In dealing with the question of tax upon the income derived from municipal bonds, it is held in the same case that such a tax is in effect a tax on the power of the states and their instrumentalities to borrow money, and consequently repugnant to the Constitution. This would be true, of course, regardless of the purpose for which the bonds were issued and without reference to the question of whether or not the bonds were issued by the city or state for the purpose of acquiring property to be held by it in its proprietary rather than governmental capacity. These views were adhered to by the Supreme Court on rehearing, 158 U.S. 601, 15 S. Ct. 912, 39 L. Ed. 1108. It is thoroughly established that the public lands of the United States which are held by it in a proprietary capacity are not taxable by the state. Irwin v. Wright, 258 U.S. 219, 228, 42 S. Ct. 293, 66 L. Ed. 573; Van Brocklin v. Tenn., 117 U.S. 151, 6 S. Ct. 670, 29 L. Ed. 845; Wisconsin Central R.R. Co. v. Price County, 133 U.S. 496, 10 S. Ct. 341, 33 L. Ed. 687; Lee v. Osceola, etc., Imp. Dist., 268 U.S. 643, 644, 645, 45 S. Ct. 620, 69 L. Ed. 1133. It is clear, we think, that a tax by the federal government upon land owned by the city, whether in its proprietary or governmental capacity, would be unconstitutional, and that a tax upon income derived by the city from lands held in a proprietary or governmental capacity would be equally obnoxious to the Constitution. It may be, however, that, in dealing with the rights of third parties who have obtained income from city lands, a distinction may be drawn between income derived from lands held in a governmental capacity and those held in a proprietary capacity. This seems to be indicated by the Supreme Court in Burnet v. Coronado Oil Gas Co., supra, in which Mr. Justice McReynolds, speaking for a majority of the court, said: "We are disposed to apply the doctrine of Gillespie v. Oklahoma strictly and only in circumstances closely analogous to those which it disclosed."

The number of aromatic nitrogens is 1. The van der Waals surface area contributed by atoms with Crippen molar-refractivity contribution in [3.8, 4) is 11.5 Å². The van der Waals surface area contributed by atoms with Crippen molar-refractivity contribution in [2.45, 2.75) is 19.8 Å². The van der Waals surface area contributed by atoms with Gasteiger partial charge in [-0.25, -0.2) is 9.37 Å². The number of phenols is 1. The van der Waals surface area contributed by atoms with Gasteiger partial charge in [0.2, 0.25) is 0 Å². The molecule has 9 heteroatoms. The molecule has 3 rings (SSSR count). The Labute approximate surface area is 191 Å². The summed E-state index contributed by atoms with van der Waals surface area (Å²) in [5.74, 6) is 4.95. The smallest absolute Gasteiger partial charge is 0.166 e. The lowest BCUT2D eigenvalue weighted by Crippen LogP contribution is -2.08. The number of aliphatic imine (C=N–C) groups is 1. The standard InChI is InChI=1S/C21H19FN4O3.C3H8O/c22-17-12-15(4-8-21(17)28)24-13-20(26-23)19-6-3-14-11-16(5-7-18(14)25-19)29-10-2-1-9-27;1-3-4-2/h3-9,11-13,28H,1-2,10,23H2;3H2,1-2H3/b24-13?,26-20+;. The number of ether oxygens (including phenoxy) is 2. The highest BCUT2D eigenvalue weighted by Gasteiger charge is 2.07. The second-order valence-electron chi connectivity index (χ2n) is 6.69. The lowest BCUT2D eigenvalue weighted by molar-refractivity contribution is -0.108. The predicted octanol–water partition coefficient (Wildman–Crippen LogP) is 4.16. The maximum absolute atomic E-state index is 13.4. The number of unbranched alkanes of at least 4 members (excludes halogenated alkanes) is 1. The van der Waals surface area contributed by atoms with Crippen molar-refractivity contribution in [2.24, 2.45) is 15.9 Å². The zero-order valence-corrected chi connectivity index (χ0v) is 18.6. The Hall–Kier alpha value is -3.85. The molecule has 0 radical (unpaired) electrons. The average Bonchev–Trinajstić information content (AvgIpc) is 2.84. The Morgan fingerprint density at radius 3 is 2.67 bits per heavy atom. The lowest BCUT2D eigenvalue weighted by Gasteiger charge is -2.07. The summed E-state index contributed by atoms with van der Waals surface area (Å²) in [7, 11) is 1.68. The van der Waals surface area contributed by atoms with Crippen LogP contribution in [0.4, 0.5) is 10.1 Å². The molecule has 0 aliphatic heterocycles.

In denying the power of the federal government to tax the income derived from the school lands of the state of Oklahoma, he said: "* * * That to tax the fruits of the lease would burden her in the performance * * * of maintaining such schools."